What you need to know is this: when you buy a DRMed ebook, the retailer is sending you your epub, mobi or PDF in a lockbox. Only very specific software can open the lockbox and show you the ebook. If you don’t have the right software, and have it registered with the correct username and password, you can’t open the lockbox.
There are three kinds of ebook lockboxes: Kindle’s, Apple’s, and Adobe’s. No software will ever, ever be able to unlock more than one kind. You will need different ereaders or apps for each brand of lockbox.
Some apps and retailers do a pretty good job of making the lockbox seem invisible, as long as you always use their software. Kindle is the best example. iBooks isn’t bad. Anything associated with Adobe will, at some stage, give you nightmares. Sadly, everyone who isn’t Amazon or Apple is using Adobe. (If you’re curious or just fascinated with the technically macabre, read more here.)
Thankfully, some publishers and retailers are avoiding DRM. This means ebooks from them don’t come in a lockbox. You can do whatever you like with them – within the law of course: it’s still illegal to give a copy to a friend without paying the publisher for that new copy. The difference is that the publisher is giving you a better experience, in return for your word that you won’t be an asshole. Examples are O’Reilly and Samhain.
Ebooks as apps
- install ereader apps, and
- buy ebooks to read in them.
There’s also a hybrid of these to know about: ereading apps that contain only one book (or a specific, small collection of books). Here, instead of installing a free app to buy and read ebooks in, you pay for a single app that comes with a specific book preinstalled. These are only for tablets and smartphones, not dedicated e-ink ereaders.
When a publisher does this – creating an ‘ebook as an app’ – they can do some fancy stuff, because they’re designing software for one particular book. The results can be amazing, like Alice for the iPad (see this video of it in action) and Our Choice from Push Pop Press (here’s the founder demoing it at TED). The effects get pretty wild, to the point that these aren’t really ebooks at all, and are more like games (for examples, see Jamie Oliver’s apps).
What do you want to read?
Most people who buy an ereader want to read for leisure or personal development. It’s no accident that ereaders are great for this, and poor for educational or academic purposes. The ereader industry sells to private individuals who have their own money to spend on their own reading. In education and academia, money moves differently: the person doing the paying is not the person doing the reading. That simple distinction makes the world of difference to the business model. No one has figured out, yet, how best to sell ereaders and ebooks in education and academia.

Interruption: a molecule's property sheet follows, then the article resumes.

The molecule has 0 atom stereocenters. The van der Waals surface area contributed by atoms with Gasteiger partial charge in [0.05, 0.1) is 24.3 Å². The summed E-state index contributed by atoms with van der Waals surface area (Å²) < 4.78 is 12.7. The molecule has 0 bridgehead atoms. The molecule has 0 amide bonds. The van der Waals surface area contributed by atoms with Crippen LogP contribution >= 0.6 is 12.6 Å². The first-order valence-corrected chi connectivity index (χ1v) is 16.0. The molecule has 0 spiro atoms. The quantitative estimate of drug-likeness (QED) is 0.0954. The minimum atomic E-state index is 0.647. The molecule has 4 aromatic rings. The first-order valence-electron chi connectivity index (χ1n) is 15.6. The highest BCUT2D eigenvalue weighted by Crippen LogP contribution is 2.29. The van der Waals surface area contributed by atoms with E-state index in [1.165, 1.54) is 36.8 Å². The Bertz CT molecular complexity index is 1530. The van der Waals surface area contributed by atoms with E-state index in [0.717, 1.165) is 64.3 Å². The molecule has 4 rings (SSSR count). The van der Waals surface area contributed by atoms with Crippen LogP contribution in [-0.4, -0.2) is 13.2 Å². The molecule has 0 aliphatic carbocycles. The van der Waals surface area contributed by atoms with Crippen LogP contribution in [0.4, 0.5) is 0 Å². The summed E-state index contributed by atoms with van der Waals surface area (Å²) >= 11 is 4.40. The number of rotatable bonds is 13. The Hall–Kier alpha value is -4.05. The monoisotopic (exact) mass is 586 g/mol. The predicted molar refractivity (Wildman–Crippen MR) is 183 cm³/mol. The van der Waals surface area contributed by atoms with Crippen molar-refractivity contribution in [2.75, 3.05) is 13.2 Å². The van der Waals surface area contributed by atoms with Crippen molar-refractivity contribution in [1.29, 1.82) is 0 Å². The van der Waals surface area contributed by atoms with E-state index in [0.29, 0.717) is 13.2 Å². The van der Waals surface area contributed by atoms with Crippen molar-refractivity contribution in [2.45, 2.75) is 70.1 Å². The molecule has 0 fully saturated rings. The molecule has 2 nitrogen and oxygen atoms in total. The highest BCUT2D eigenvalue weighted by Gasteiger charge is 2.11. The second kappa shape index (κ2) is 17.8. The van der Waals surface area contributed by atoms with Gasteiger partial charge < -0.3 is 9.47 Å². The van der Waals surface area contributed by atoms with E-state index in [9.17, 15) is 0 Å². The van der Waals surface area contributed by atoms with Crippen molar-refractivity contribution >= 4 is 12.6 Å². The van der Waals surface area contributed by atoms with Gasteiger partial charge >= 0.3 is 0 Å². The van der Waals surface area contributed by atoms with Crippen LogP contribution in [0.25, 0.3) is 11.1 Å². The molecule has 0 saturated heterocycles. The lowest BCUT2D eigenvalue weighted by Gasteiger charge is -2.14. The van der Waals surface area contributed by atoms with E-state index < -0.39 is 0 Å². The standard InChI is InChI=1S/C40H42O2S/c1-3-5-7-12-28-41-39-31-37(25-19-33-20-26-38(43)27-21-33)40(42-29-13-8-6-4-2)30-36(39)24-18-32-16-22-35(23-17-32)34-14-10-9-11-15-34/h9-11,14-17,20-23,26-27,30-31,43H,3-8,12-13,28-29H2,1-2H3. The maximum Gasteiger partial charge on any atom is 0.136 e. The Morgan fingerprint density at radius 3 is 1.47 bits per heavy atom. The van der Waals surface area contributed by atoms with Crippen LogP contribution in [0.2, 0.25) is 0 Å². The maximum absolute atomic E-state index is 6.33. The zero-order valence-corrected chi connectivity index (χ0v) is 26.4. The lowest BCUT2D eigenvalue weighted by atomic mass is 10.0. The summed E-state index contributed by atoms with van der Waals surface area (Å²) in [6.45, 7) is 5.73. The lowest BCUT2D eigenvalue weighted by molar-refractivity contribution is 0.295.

So, if you’re buying for leisure or personal-development reading, you’re going to be fine. You will easily find most of the ebooks you want through any large brand’s ereader or app. I recommend Kindle – while I don’t like monopolies, the fact is that no one has matched Amazon for convenience or price yet. Kobo is getting close (despite some technical ties to Adobe’s awful DRM legacy). Some swear by Nook. Some with Apple devices like iBooks. I wouldn’t spend money with anyone other than these four for now. (I admire the work others are doing, some of whom have even been my clients; but they’re just not good enough yet.)
After all that, my top picks for your buying decision:
- an e-ink Kindle device (of several options, I recommend the Kindle Keyboard 3G);
- an iPad (with 3G if you can afford it, so that you can buy books anywhere, in the queue at the bank or on the tarmac in a plane), briefly trying the free Kindle, Kobo, Nook and iBooks apps to find your preference (you can buy free or very cheap books at first to check each one);
- a Samsung Galaxy Tab (10″ for a big screen, or 7″ for portability), also briefly trying the free Kindle, Kobo, and Nook apps to find your preference.
If you already have a phone with a large screen (like the Samsung Galaxy SIII or even an iPhone), just use that. You’d be amazed at how readable ebooks are.
If you’re buying mainly for educational or academic use, go with a multipurpose tablet, like an iPad or a Galaxy Tab. (No other tablets impress me as much as these two, though this could change with every new release, and you may choose to sacrifice speed for a lower priced Android tablet.) Your sources of reading material are going to be far wider than any current ebook retailer offers, now or any time soon. So a tablet gives you the most options: a choice of retailers, web-based resources, and various ereading apps, most of which open DRM-free PDFs, too, which are very important in education and academia.
In our house, Michelle has a Kindle Keyboard 3G and loves it. She rarely needs to charge it, can toss it in her bag in its compact leather case, and it never distracts her with email or notifications while reading. I have a 7″ Samsung Galaxy Tab and am very happy. I use my Tab for email and a lot of website reading. And most importantly, with a backlit screen I can read with the lights off, long after Michelle has fallen asleep.